$1.5b benefits from super accurate positioning

Augmentation of GPS positioning to make it super-accurate could deliver benefits worth $1.5b to the New Zealand economy over 30 years, according to a report of joint New Zealand/Australia trials of the technology.

The Satellite based Augmentation System (SBAS) uses a continent-wide network of fixed GPS or other satnav system receivers that are able to measure the error in the GPS position. This error information is relayed to a central processing centre which computes correctional information that is then relayed via geostationary satellite to individual GPS users to increase the accuracy of their GPS-derived position.

SBAS has been trialled in multiple applications across Australia and New Zealand under a joint project between Land Information New Zealand (LINZ) and Geoscience Australia (GA), announced in February 2017. Details of the first New Zealand projects were revealed in November 2017.

In the most recent budget LINZ received $2m funding to continue work with GA and investigate ways to fully deliver SBAS to the region.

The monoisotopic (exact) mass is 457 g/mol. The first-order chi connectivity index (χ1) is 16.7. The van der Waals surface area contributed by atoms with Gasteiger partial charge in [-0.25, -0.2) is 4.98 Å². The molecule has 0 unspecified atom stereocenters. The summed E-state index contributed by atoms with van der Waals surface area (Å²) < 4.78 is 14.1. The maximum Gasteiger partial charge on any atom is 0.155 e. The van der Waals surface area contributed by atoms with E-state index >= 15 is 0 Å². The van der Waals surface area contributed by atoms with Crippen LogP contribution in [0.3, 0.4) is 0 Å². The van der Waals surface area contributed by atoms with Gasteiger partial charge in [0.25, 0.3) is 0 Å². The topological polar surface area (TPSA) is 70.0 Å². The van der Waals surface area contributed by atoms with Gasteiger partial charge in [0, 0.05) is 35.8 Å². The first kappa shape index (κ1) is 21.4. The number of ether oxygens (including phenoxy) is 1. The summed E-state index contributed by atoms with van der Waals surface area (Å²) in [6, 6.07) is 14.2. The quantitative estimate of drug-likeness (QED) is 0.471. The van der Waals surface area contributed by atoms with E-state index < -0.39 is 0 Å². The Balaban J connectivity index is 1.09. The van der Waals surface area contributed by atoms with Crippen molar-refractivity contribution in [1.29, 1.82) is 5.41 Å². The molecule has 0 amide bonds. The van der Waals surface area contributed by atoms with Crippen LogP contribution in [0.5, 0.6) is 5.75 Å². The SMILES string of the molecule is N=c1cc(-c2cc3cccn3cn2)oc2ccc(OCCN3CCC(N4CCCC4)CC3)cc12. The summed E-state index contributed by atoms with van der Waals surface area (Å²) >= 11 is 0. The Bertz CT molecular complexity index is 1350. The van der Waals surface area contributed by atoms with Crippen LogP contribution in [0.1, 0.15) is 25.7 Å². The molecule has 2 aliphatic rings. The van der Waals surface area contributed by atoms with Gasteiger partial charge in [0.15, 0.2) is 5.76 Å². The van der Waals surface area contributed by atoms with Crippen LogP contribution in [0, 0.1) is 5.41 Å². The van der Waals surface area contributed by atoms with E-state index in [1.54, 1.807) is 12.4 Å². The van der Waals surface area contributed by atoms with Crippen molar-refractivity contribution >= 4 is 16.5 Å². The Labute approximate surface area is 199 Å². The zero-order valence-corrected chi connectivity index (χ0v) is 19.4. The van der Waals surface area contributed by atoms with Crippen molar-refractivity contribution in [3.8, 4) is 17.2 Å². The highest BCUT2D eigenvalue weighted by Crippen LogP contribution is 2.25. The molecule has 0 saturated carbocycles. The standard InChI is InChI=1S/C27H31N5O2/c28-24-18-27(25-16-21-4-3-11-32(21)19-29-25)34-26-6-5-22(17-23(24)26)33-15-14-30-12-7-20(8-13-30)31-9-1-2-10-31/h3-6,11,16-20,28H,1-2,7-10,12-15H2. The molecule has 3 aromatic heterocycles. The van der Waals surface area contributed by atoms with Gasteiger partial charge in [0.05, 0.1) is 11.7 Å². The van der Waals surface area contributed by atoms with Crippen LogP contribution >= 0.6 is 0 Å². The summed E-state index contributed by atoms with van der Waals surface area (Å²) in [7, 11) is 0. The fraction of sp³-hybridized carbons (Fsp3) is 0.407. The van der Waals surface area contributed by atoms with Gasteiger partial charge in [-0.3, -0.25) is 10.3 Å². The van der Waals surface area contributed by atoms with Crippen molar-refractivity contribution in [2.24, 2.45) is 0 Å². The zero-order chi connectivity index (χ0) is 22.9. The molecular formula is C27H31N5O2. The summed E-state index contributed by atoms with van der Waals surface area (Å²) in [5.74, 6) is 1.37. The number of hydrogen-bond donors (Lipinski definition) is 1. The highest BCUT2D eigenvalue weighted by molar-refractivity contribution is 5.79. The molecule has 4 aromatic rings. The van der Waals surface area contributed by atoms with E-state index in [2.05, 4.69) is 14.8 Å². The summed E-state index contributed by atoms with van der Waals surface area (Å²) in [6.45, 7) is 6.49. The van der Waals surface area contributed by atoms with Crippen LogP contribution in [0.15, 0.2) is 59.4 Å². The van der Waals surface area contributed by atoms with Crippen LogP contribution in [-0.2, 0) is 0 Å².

Announcing release of the reports of the trial LINZ said: “SBAS test-bed projects in the agriculture sector demonstrated the largest potential economic benefit to New Zealand of any sector, with a forecast $837m over 30 years. Other sectors forecast to benefit based on applications tested in the trial include road $194m, aviation $128m and construction $174m.

It added: “The economic benefits identified are regarded as conservative as they only look at ‘microeconomic’ benefits – that is those arising from the trials of specific SBAS applications within an industry sector.

“Similarly, the way economic benefits were measured does not take account of the flow-on benefits. For example, reduced carbon emissions that arise from money-saving fuel efficiencies. The trial also showed general benefits including improved GPS accuracy (from 5-10 metres to one metre or less), improved signal integrity, and reduced commercial costs and infrastructure investment.”

Three reports of the trials totalling some 450 pages have been released by Australian company FrontierSI (formerly the Co-operative Research Centre for Spatial Information).

SBAS Test-bed Demonstrator Trial Economic Benefits Report: which provides an assessment of the economic benefits of Satellite-Based Augmented Systems across Australia and New Zealand.

SBAS Test-bed Project Report: provides detail on the technology, signals, completed projects, equipment and environment tested as well as the main challenges, findings and recommendations.

SBAS Test-bed Technical Report: details performance results from a testing campaign of the SBAS services by FrontierSI.

Copyright © 2019 IDG Communications, Inc.

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